Which medications are used in the treatment of constipation?

Updated: May 18, 2020
  • Author: Abimbola Farinde, PharmD, PhD; more...
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Constipation is a symptom with various etiologies and can be associated with many factors that contribute to its presentation. [1] Primary constipation may be characterized by normal [2] or slow intestinal transit or may be caused by an anatomical issue (eg, pelvic flow dysfunction). Secondary constipation is associated with endocrine or metabolic disorders (eg, hypercalcemia, hypothyroidism, pregnancy, diabetes mellitus), neurologic disorders (stroke, Parkinson disease, multiple sclerosis), connective tissue disorders (eg, scleroderma, amyloidosis), and eating disorders. [3, 4]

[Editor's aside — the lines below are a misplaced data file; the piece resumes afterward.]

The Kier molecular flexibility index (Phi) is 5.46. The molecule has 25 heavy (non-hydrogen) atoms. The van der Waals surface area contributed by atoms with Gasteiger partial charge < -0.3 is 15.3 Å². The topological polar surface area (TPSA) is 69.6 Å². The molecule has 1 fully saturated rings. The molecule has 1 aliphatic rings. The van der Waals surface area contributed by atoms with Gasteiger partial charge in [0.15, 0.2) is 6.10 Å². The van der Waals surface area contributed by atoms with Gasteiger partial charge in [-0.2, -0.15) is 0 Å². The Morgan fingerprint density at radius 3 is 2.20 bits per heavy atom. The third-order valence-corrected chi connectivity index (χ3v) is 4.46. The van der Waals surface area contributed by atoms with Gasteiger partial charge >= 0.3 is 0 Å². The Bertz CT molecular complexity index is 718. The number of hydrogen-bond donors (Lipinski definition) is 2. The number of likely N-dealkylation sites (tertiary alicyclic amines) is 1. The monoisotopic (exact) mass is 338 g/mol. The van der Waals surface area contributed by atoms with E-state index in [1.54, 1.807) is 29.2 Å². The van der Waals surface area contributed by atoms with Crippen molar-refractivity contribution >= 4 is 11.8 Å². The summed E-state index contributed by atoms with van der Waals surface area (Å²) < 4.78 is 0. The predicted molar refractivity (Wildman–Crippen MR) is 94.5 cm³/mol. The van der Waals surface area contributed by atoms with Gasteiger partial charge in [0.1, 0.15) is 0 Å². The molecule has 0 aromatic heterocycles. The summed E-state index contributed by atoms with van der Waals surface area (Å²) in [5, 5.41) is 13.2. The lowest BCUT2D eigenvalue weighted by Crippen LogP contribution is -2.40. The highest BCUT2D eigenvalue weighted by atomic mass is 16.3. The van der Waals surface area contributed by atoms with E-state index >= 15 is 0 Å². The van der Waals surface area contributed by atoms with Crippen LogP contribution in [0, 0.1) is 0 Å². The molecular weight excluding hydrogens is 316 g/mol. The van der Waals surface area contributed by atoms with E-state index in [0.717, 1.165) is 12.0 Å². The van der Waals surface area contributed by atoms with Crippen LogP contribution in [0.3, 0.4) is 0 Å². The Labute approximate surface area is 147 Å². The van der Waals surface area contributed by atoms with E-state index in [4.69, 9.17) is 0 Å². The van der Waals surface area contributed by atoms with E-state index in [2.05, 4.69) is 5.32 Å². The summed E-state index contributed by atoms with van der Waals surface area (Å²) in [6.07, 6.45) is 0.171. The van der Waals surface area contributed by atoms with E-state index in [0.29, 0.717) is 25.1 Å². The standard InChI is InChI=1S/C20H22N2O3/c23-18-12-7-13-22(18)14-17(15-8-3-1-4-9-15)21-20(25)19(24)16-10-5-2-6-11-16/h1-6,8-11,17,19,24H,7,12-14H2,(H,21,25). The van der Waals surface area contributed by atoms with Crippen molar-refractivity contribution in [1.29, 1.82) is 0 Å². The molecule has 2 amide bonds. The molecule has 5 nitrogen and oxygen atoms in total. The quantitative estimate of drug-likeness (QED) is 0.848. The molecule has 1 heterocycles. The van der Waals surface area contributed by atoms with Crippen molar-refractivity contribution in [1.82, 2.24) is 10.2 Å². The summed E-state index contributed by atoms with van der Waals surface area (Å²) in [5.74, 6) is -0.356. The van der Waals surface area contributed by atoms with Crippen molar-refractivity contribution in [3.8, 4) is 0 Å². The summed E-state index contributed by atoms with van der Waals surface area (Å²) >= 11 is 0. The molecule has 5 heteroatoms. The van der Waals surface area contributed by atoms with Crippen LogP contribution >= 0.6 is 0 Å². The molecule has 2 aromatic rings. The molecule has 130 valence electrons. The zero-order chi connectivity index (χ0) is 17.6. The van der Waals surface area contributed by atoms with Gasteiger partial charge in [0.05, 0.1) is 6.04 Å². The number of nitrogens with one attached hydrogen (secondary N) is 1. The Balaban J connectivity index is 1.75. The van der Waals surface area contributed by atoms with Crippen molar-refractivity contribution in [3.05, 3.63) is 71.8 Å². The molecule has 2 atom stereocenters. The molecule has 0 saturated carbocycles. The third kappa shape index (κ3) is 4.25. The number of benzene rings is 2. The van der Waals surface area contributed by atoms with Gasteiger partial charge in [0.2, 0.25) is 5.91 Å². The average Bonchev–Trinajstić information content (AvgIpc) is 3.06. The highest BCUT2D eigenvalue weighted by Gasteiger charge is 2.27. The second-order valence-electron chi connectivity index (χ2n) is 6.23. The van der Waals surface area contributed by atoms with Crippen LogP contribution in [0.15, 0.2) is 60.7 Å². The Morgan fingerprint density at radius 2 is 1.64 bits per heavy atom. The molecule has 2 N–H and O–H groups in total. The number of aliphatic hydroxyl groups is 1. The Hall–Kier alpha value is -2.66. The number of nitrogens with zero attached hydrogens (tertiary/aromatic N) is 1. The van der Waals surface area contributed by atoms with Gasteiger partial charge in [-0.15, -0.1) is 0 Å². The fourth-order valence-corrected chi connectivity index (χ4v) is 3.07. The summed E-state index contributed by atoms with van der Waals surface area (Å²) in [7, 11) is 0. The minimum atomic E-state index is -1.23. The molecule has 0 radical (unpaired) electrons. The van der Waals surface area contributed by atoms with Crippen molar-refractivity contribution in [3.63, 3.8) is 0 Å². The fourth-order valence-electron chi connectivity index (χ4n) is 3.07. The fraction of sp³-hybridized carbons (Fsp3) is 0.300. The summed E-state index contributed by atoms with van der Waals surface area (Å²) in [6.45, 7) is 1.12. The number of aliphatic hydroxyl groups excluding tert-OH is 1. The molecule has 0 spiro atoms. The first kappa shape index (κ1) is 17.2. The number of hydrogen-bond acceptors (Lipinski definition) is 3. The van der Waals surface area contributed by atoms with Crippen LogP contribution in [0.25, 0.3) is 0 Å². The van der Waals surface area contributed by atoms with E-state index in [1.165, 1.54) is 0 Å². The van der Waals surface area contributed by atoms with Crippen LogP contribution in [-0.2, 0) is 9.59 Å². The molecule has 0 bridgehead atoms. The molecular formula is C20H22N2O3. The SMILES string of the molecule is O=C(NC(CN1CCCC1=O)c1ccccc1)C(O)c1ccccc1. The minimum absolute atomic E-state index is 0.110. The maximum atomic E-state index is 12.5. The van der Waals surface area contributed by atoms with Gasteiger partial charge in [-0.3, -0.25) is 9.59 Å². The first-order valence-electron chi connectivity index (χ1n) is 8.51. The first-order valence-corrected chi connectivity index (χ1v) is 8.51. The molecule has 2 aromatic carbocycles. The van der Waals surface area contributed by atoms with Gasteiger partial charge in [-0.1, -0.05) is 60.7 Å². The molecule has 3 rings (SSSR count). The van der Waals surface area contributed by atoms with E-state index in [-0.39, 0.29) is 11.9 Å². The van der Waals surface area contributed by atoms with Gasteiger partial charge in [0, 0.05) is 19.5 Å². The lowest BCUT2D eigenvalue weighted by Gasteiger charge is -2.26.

Commonly identified medications that may contribute to constipation include antidepressants, iron, bismuth, anticholinergics, opioids, antacids, calcium channel blockers, nonsteroidal anti-inflammatory drugs (NSAIDs), sympathomimetics, and antipsychotics (typical or atypical). Long-term use of cholestyramine or stimulant laxatives may lead to a dilated atonic laxative colon, resulting in constipation and the presumed need for more laxatives.

The choice of laxative for treatment or prevention of constipation depends on the etiology. Medications to treat constipation include bulk-forming agents, lubricant laxatives, stool softeners, stimulant laxatives, osmotic laxatives, saline laxatives, and prokinetic agents. [3, 5, 4]

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